1. What is a City Sanitation Plan?
A city Sanitation Plan is a vision document on sanitation which consists of strategic planning processes in order to achieve the objectives of citywide sanitation with a 25-30 year horizon. This document consists of key issues, goals and strategies of each sanitation sector. The purpose of this document is to support ULBs, and other relevant stakeholders (CBOs, NGOs, private agencies and citizens) to take effective and concrete steps to achieve 100% sanitation in their own cities.
For more information, visit this page
2. What is the National Urban Sanitation Policy?
In order to address the above challenges, Government of India announced the National Urban Sanitation Policy (NUSP)in 2008 with an overall goal to transform urban India into community-driven, totally sanitized, and healthy cities and towns. The NUSP aspires that, “All Indian cities and towns become totally sanitized, healthy and livable and ensure and sustain good public health and environmental outcomes for all their citizens with a special focus on hygienic and affordable sanitation facilities for the urban poor and women.”
For more information, visit this page – hyperlink http://old.cseindia.org/study-sanitation/study-sanitation/national-urban.html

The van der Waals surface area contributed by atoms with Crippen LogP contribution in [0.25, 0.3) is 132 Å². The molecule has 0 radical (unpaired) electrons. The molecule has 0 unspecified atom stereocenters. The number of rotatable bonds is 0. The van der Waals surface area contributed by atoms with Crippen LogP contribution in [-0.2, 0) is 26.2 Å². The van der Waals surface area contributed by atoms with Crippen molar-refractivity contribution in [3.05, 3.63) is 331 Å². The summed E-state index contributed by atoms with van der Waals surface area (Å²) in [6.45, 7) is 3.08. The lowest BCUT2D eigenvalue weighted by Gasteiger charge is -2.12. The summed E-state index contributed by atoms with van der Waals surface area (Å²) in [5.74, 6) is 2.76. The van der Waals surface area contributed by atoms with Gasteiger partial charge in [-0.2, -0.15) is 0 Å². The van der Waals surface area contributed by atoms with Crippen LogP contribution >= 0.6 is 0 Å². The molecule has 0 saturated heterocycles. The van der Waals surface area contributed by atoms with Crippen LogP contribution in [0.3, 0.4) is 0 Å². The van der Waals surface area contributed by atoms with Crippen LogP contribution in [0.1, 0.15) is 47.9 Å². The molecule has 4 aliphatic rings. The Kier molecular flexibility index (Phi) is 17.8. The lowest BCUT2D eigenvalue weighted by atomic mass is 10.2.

3. Who prepares the CSP?
A CSP primarily should be prepared by the respective urban local body of a city/town. The preparation of the report can also be delegated to an external consultant. However, in order to have a sense of ownerwship over the CSP, it is advisable that the ULB and external consultant work together closely to address the greater details.
4. Who implements the CSP?
The urban local body is responsible for implementing the CSP. The city sanitation task force is responsible for coordinating the process of implementation.
For more information, visit this page
5. What is the difference between a CSP and other planning documents?
6. How long is a CSP planned for?
A city Sanitation Plan is a vision document on sanitation which consists of strategic planning processes in order to achieve the objectives of citywide sanitation with a 25-30 year horizon
7. How much time does it take to prepare a CSP?
The amount of time it takes to prepare CSPs is entirely dependent on the amount and quality of data. However it should be noted that the CSP is a living document and hence can be updated on a regular basis.
8. In which language can the CSP be prepared?
The report can be prepared in English and any other local language which the urban local body is comfortable with.
9. How long does the CSP document have to be?
There is no definite page limit to the report. However, the NUSP (2010) template for preparing CSPs is recommended for ULBs, which covers key essentials of the report. For more information,
10. What type of data is required in a CSP? Where and how can this data be collected?
Under the NUSP, an indicative checklist has been provided for guidance in terms of data collection for all sectors. In addition to the NUSP checklist, a few more additions have been made in order to conduct a more detailed analysis. These sector-wise data checklists can be accessed from module 3.2 onwards.
11. Which methods of data analysis should be used?